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Healthy Bacillus Bulgaricus Yogurt

Here's a down to earth way to make your own Lactobacillus Bulgaricus at home. Lactobacillus Bulgaricus is a natural 'white hat' probiotic that helps to crowd out 'black hat' bacteria in our gastrointestinal tract. When you make your own yogurt at home you are sure that there's no sugar, artificial colors, and no added flavor that is often found in commercially made yogurt

Heating the Milk

Ideally the main ingredient for yogurt is full cream raw milk, but standard full-cream milk from a store works fine. Heat the milk to near boiling and allow it to cool to room temperature. Remove the skin that will form on the top of the cooled milk. To make your yogurt slightly thicker add a heaped tablespoon of milk powder to every litre of milk and whisk the powder into the milk

The milk should be below 40 degrees celsius when adding the starter culture. A quick test is to place your hands around the warm milk container. If it feels comfortable it'll be okay for the starter culture

Add a Lactobacillus Bulgaricus & Streptococcus Thermophilus starter culture and whisk the mixture by hand using a simple hand whisk. I do this for a couple of minutes to ensure the added milk powder and L.Bacilicus culture is well dispersed. When done pour the mixture into your yogurt jars, I use 1 liter open top jars for this purpose

yogurt makers

Use a Yogurt Maker

During the yogurt making process the milk is kept at a steady temperature of about 40-44 degrees Celsius for about 8 hours. In summer 8 hours may be too long so check after 3 hours to see if the yogurt has set. I prefer the yogurt makers shown in the above image. They work well and each one can accommodate a 1 liter jar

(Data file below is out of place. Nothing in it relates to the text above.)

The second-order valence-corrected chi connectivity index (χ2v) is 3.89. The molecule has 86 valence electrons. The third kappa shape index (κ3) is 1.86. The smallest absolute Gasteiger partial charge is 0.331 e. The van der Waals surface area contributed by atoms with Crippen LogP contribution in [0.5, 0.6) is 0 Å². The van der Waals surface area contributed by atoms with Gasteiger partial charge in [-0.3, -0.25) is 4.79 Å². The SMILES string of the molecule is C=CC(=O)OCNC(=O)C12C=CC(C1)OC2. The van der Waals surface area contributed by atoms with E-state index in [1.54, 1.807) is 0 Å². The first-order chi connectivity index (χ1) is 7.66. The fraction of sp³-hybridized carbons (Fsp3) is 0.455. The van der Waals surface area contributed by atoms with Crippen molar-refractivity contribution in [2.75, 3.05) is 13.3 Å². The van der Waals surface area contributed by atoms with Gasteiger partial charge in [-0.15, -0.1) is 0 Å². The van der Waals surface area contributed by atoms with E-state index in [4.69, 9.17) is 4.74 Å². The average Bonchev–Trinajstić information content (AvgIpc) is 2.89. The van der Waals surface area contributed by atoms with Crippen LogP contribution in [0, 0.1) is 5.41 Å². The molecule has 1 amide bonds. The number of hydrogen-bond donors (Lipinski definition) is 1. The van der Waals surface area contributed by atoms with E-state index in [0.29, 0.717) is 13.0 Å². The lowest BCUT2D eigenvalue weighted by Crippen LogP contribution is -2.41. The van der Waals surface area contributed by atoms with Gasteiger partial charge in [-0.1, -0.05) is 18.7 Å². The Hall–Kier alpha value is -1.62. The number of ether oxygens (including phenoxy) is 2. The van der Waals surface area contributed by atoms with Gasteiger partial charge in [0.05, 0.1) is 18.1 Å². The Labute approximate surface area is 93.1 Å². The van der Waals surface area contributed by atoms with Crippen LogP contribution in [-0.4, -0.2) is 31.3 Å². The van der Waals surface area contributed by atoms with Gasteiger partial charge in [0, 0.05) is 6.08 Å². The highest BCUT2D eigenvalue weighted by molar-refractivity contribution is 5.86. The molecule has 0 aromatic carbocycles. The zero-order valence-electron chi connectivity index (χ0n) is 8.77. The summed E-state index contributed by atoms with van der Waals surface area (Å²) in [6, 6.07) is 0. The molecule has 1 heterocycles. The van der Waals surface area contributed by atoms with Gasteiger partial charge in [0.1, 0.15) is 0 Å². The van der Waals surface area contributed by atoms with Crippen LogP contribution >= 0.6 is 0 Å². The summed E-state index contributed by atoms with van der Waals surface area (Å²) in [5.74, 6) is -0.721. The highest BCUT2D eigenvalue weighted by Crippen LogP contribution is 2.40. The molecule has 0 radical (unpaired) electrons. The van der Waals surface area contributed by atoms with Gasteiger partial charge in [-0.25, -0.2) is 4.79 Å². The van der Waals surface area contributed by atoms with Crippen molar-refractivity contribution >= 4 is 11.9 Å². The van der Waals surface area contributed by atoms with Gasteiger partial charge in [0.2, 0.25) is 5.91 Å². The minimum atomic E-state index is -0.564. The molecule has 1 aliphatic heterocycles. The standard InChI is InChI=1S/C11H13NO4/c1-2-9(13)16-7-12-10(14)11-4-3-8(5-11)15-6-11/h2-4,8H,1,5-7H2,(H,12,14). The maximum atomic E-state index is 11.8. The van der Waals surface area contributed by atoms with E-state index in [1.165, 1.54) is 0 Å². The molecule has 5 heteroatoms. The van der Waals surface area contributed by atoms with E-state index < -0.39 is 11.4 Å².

The Yogurt Needs Air

The yogurt bacteria need a little fresh air during the fermentation process. During that time they will produce a little moisture so place a clean paper towel over the open jar of milk-and-culture in the yogurt maker. Check that there is no contact with the milk. Then cover the yogurt maker with a clean folded-once cotton tea towel. This allows fresh air to reach the mixture whilst absorbing moisture and stopping possible contamination from flies and dust particles

I don't close the yogurt maker lid but place it crosswise on top of the tea towel so some fresh air can get under it and into the yogurt maker without losing too much warmth

If the room temperature is a tad low, as it can be here in New Zealand during winter, place an extra towel over the yogurt makers to help retain the warmth. The illustrated yogurt makers above have an internal air-wall so the glass jars inside with the milk normally stay warm for several hours following power-off. It's only during a cold winter that they need a little encouragement to stay warm


Warm Lactobacillus Bulgaricus yogurt in contact with plastic may leach chemicals from the plastic. I prefer glass containers for all acidic food and use 1 litre size glass jars for my yogurt making and yogurt storage

Boiling the milk for 3-5 minutes produces better yogurt than unboiled milk. Raw milk taken from a farm should always be boiled for a few minutes to reduce contamination risk

2 grams of dry starter is enough for 1 litre of milk. The amount of starter culture you use is your personal choice providing you use at least 2 grams /litre. I use a small teaspoon of culture powder for 2 litres of milk

Using a yogurt maker makes it easy to maintain a reasonably constant temperature at about 40 degrees Celcius for the whole process. Some electric crock pots have a yogurt setting which may be useful if you happen to have one in the kitchen

Lactobacillus Bulgaricus starter may be available locally at your store. If not there are online suppliers

Healthy James yogurt James